December 31, 2015
Many building owners struggle with the concept of fire safety protection on structures built before the 1970’s. Back then, facilities were not required to have sprinkler systems installed at construction. Now they feel the cost of installing or retrofitting a building with adequate systems would be too cost prohibitive and outweigh any potential benefits.
But technology is changing that perception with new advances allowing many more buildings to be equipped with sprinkler systems. The availability of more flexible piping systems has helped bring water into a building with greater ease. Thirty years ago, only unforgivingly rigid steel pipes were used and were much more difficult to maneuver around an existing building. Extended coverage sprinklers have also made the task of retrofitting a building much easier as well.
Costs per square foot are actually much higher in smaller buildings than larger ones like warehouses. Basically any building that is separated by partitions or where the pipes will need to go through walls to install the system will be more expensive. In some older buildings with hard ceilings that could require asbestos abatement the cost might be 500-600% of the cost of installation during construction.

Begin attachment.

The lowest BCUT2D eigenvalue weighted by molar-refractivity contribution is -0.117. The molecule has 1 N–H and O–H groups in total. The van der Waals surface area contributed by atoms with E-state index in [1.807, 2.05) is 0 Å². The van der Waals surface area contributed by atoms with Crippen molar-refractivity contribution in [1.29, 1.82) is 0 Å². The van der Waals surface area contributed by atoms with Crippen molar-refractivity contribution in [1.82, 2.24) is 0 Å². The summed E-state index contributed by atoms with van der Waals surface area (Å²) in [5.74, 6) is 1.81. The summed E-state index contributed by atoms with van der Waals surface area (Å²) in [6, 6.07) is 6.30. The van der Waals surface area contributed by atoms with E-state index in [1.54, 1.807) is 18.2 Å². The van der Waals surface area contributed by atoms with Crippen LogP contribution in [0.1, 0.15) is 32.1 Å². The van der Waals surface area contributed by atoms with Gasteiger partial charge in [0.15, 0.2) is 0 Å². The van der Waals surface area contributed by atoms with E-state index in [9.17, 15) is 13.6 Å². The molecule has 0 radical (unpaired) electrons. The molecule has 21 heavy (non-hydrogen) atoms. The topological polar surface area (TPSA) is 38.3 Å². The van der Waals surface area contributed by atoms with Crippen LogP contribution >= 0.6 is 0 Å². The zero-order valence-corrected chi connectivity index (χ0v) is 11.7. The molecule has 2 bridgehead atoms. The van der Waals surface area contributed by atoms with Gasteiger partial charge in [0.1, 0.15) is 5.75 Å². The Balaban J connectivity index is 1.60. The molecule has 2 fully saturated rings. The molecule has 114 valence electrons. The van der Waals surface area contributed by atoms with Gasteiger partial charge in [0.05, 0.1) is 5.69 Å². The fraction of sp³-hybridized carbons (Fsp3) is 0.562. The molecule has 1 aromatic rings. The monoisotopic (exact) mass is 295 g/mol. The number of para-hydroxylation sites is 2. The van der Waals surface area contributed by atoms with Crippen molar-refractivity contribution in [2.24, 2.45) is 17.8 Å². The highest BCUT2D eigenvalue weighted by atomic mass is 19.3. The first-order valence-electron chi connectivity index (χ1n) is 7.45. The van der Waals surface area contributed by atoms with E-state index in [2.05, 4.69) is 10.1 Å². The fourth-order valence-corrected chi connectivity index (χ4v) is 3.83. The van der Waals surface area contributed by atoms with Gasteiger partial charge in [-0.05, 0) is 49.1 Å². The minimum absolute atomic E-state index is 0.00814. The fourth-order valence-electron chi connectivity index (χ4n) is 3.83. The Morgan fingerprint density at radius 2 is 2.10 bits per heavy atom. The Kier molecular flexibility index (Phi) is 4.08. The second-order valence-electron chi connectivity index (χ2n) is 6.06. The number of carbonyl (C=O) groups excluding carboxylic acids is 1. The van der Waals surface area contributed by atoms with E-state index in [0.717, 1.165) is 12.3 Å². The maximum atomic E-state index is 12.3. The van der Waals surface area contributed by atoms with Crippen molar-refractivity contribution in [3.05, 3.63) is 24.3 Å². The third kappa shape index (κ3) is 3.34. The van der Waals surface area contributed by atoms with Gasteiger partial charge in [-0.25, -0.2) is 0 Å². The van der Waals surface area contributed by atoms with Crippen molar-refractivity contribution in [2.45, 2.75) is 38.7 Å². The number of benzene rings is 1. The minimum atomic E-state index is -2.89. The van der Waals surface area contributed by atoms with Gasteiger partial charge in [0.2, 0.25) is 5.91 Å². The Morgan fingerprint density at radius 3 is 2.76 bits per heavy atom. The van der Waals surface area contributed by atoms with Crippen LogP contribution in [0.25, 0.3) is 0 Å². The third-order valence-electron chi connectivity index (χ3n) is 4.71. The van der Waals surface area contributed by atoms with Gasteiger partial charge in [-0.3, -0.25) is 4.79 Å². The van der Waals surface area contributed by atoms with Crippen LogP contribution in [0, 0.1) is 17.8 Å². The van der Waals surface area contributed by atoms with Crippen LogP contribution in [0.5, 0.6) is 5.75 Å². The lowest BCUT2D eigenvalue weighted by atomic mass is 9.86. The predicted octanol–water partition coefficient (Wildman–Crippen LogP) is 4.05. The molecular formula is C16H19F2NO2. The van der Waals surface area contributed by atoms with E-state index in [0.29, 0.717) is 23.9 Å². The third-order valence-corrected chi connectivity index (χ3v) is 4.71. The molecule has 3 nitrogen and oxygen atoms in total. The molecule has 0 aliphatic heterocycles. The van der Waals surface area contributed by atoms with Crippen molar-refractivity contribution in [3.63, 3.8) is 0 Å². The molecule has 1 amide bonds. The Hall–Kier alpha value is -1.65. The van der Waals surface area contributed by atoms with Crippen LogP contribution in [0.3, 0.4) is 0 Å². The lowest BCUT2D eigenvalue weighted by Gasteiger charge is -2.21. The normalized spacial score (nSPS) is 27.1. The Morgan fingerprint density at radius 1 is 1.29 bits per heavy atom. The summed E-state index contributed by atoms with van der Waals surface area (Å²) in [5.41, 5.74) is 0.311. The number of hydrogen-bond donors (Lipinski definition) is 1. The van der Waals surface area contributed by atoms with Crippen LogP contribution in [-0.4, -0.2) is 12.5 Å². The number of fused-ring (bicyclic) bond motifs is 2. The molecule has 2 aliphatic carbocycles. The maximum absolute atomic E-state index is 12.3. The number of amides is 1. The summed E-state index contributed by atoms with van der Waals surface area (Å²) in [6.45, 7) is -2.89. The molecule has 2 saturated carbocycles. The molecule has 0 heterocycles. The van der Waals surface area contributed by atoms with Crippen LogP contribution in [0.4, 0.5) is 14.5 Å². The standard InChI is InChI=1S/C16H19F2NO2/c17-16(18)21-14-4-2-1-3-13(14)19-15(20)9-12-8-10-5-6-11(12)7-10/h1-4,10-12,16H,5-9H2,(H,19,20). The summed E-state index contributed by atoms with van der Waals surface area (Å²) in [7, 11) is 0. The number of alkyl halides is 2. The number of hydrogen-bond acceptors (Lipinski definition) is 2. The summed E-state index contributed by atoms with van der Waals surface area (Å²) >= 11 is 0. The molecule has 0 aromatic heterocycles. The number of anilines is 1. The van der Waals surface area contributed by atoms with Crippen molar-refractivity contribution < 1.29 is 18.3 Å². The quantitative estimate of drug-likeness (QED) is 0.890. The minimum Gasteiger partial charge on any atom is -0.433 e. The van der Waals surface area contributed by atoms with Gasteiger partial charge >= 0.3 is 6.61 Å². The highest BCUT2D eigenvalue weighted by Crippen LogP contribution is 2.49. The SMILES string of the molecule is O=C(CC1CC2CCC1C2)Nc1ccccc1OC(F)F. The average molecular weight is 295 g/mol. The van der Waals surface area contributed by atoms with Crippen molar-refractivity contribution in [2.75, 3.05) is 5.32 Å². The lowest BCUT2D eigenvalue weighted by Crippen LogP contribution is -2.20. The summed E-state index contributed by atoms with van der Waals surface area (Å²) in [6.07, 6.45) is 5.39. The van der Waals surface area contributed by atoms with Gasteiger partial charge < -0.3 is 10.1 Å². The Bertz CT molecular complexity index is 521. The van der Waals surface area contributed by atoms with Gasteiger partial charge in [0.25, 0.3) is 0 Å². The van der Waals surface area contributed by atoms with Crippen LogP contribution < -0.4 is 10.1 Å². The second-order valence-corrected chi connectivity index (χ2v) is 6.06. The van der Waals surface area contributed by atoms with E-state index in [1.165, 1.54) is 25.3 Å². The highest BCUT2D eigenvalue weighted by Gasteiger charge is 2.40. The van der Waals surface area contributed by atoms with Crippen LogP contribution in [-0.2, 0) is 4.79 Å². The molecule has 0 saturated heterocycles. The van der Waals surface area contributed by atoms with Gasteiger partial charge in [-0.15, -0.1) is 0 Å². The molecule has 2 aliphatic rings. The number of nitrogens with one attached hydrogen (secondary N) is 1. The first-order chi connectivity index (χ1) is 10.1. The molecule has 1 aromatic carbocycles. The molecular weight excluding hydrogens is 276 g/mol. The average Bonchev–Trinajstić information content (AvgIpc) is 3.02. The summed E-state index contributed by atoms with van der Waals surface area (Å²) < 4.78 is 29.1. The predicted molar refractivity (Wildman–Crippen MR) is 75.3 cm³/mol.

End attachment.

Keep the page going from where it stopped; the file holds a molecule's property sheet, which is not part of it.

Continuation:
But the benefits of having a fire safety system far outweigh the negatives. According to the National Fire Protection Association (NFPA), damages resulting from fires cost 40-70% less in buildings with sprinklers installed. This does not take into account the incalculable cost of even a single life that could be lost in a fire.
There are also other benefits that come with installing a sprinkler system that are beyond life safety. Greenhouse gas emissions that are released in fires are cut by 98% in a building that is protected. Plus, the amount of water pollution that is released into the environment during the fighting of a fire is also lowered.
Insurance rates on a retrofitted building protected with sprinklers can cut costs by almost 50%. To reap these monetary benefits, the building must be up to date on all inspections and testing of the fire safety equipment. The results of those tests need to be sent to the insurance company in a timely fashion as well. Once the building is overdue on inspections, the rates will start to climb back toward the unsprinklered costs.
Unfortunately, most retrofits are undertaken by necessity and not by choice. Local jurisdictions will sometimes only pass retrofit laws after a catastrophic fire has occurred in the area. New York City became the first urban area to have retrofit language built into its building codes for high rise office buildings back in 1973. The law didn’t even take effect though until 1978 after a lengthy legal battle.
Another factor that may spur a retrofit is tenant demand. Building owners will often succumb to the threats of their tenants leaving because they do not feel their lives and property are safe in a building. Having unoccupied space in a facility is often more damaging to the bottom line than paying for a retrofit.
For more information on fire life safety protection systems, please check out our blog.